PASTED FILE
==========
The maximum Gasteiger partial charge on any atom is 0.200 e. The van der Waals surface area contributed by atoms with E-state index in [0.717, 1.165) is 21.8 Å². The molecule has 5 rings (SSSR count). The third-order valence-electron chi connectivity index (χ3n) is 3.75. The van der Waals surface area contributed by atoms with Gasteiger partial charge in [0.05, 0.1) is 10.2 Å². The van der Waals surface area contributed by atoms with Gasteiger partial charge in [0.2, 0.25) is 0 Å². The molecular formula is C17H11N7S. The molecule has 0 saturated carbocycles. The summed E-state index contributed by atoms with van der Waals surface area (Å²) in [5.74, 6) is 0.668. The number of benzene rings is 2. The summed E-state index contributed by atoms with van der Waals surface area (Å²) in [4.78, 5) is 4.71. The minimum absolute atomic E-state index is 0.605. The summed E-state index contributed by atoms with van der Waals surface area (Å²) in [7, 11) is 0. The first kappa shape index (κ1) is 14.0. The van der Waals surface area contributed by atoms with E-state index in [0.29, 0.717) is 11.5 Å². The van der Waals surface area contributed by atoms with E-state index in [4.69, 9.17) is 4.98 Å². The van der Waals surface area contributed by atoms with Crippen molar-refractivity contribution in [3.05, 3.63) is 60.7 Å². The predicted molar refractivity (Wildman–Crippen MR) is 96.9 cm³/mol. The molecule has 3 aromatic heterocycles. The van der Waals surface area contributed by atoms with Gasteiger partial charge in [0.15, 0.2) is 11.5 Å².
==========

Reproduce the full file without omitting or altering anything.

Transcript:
The maximum Gasteiger partial charge on any atom is 0.200 e. The van der Waals surface area contributed by atoms with E-state index in [0.717, 1.165) is 21.8 Å². The molecule has 5 rings (SSSR count). The third-order valence-electron chi connectivity index (χ3n) is 3.75. The van der Waals surface area contributed by atoms with Gasteiger partial charge in [0.05, 0.1) is 10.2 Å². The van der Waals surface area contributed by atoms with Gasteiger partial charge in [0.2, 0.25) is 0 Å². The molecular formula is C17H11N7S. The molecule has 0 saturated carbocycles. The summed E-state index contributed by atoms with van der Waals surface area (Å²) in [5.74, 6) is 0.668. The number of benzene rings is 2. The summed E-state index contributed by atoms with van der Waals surface area (Å²) in [4.78, 5) is 4.71. The minimum absolute atomic E-state index is 0.605. The summed E-state index contributed by atoms with van der Waals surface area (Å²) in [7, 11) is 0. The first kappa shape index (κ1) is 14.0. The van der Waals surface area contributed by atoms with E-state index in [0.29, 0.717) is 11.5 Å². The van der Waals surface area contributed by atoms with E-state index in [4.69, 9.17) is 4.98 Å². The van der Waals surface area contributed by atoms with Crippen molar-refractivity contribution in [3.05, 3.63) is 60.7 Å². The predicted molar refractivity (Wildman–Crippen MR) is 96.9 cm³/mol. The molecule has 3 aromatic heterocycles. The van der Waals surface area contributed by atoms with Gasteiger partial charge in [0.15, 0.2) is 11.5 Å².